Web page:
A Brief History of FICO

Written by Lindsay Meredith on October 22, 2013

FICO Logo

It’s almost universally acknowledged that understanding the ins and outs of credit isn’t exactly an easy or pleasant task. It seems like every time we sit down to check our credit scores and reports we end up with more questions than answers – how is my score calculated? Why hasn’t my score gone up? Am I doing the right things to boost my credit score? It’s exhausting! There has to be a better system, right?

Interestingly, the credit scoring system we have today, though prone to criticism, is a huge improvement over the mish-mosh of methods used to determine creditworthiness in the past. Take a look at the information below for a brief history of FICO, the major credit scoring model we use today – you’ll be surprised at how far we’ve come!

Before FICO

Prior to the birth of the credit score, banks used a variety of very arbitrary methods to decide whether you were worthy or not of obtaining a loan. For example, if a customer came into his local bank looking for a mortgage, the banker might look at his overall financial situation – like how much he had in savings, how much he had borrowed in the past – but personal factors would also be considered. Did he have a reputation for drinking? Did he cheat on his wife? These factors could prevent the customer from obtaining a loan.

Also, it’s not a coincidence that the example above featured a male borrower – banks didn’t typically lend to single women or minorities prior to the birth of the FICO score.

FICO Is Born

In the 1950s, a team comprised of a mathematician (Earl Isaac) and an engineer (Bill Fair) began toying with a formula that would use a variety of factors to mathematically compute a person’s creditworthiness. Once perfected, the team founded a company known as Fair, Isaac and Company and began peddling their formula to the many credit reporting agencies that were around at the time. Eventually, these many agencies consolidated into just three – Equifax, TransUnion, and Experian – and by the 1990s all three were using Fair and Isaac’s formula for producing comprehensive credit scores for banks to use.

Recent Developments

Fair, Isaac and Company went public in 1987, and in 2003 became the Fair Isaac Corporation (FICO). Because the use of a credit score is now common practice among banks, the success of the FICO has caused a number of competitors to enter the market. However, the FICO scoring system still remains the most widely-used method for assessing a borrower’s creditworthiness.

Although the current credit scoring system has its critics, it’s certainly better than the unfair and discriminatory practices used in the past. Knowing all this won’t improve your own credit score, but hopefully it will make you feel thankful that you have a score at all!

Posted Under: Credit
..
About Lindsay Meredith

Lindsay is a high school teacher and personal finance blogger. She lives, works, and plays in the Washington, D.C. area.


Oct22

FICO Logo

It’s almost universally acknowledged that understanding the ins and outs of credit isn’t exactly an easy or pleasant task. It seems like every time we sit down to check our credit scores and reports we end up with more questions than answers – how is my score calculated? Why hasn’t my score gone up? Am I doing the right things to boost my credit score? It’s exhausting! There has to be a better system, right?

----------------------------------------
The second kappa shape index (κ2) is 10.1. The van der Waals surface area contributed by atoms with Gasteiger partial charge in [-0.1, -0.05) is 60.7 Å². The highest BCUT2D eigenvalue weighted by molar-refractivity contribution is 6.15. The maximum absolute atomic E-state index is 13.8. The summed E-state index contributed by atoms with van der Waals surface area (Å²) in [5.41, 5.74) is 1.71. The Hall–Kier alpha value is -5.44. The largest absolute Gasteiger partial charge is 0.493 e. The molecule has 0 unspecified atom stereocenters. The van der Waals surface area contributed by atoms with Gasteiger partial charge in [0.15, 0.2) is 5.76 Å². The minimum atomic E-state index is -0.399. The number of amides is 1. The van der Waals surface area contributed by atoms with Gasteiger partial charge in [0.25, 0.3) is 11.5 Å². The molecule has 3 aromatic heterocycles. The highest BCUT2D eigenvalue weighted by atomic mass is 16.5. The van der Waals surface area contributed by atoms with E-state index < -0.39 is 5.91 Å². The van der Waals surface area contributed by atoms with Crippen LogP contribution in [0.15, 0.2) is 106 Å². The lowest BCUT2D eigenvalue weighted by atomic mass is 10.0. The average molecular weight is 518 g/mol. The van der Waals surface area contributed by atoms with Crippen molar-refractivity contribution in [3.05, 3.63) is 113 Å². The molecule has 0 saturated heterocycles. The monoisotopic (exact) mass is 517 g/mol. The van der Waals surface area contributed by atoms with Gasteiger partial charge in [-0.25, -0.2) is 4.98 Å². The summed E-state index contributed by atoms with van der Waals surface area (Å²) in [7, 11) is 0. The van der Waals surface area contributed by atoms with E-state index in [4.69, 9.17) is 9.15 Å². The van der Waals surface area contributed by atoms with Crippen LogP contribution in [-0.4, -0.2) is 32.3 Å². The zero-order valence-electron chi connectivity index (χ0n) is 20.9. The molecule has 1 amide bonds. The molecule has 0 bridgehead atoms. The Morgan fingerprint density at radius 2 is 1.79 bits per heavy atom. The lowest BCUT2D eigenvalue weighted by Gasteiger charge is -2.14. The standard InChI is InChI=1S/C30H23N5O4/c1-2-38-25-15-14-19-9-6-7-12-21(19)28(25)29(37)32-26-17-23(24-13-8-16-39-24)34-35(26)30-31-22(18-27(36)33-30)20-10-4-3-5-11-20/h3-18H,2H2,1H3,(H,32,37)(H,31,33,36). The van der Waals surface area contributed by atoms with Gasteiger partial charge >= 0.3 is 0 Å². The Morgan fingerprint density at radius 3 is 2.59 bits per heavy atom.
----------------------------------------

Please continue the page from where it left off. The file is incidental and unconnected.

Interestingly, the credit scoring system we have today, though prone to criticism, is a huge improvement over the mish-mosh of methods used to determine creditworthiness in the past. Take a look at the information below for a brief history of FICO, the major credit scoring model we use today – you’ll be surprised at how far we’ve come!

Before FICO

Prior to the birth of the credit score, banks used a variety of very arbitrary methods to decide whether you were worthy or not of obtaining a loan. For example, if a customer came into his local bank looking for a mortgage, the banker might look at his overall financial situation – like how much he had in savings, how much he had borrowed in the past – but personal factors would also be considered. Did he have a reputation for drinking? Did he cheat on his wife? These factors could prevent the customer from obtaining a loan.

Also, it’s not a coincidence that the example above featured a male borrower – banks didn’t typically lend to single women or minorities prior to the birth of the FICO score.

FICO Is Born

In the 1950s, a team comprised of a mathematician (Earl Isaac) and an engineer (Bill Fair) began toying with a formula that would use a variety of factors to mathematically compute a person’s creditworthiness. Once perfected, the team founded a company known as Fair, Isaac and Company and began peddling their formula to the many credit reporting agencies that were around at the time. Eventually, these many agencies consolidated into just three – Equifax, TransUnion, and Experian – and by the 1990s all three were using Fair and Isaac’s formula for producing comprehensive credit scores for banks to use.

Recent Developments

Fair, Isaac and Company went public in 1987, and in 2003 became the Fair Isaac Corporation (FICO). Because the use of a credit score is now common practice among banks, the success of the FICO has caused a number of competitors to enter the market. However, the FICO scoring system still remains the most widely-used method for assessing a borrower’s creditworthiness.

Although the current credit scoring system has its critics, it’s certainly better than the unfair and discriminatory practices used in the past. Knowing all this won’t improve your own credit score, but hopefully it will make you feel thankful that you have a score at all!

About Lindsay Meredith
Lindsay is a high school teacher and personal finance blogger. She lives, works, and plays in the Washington, D.C. area.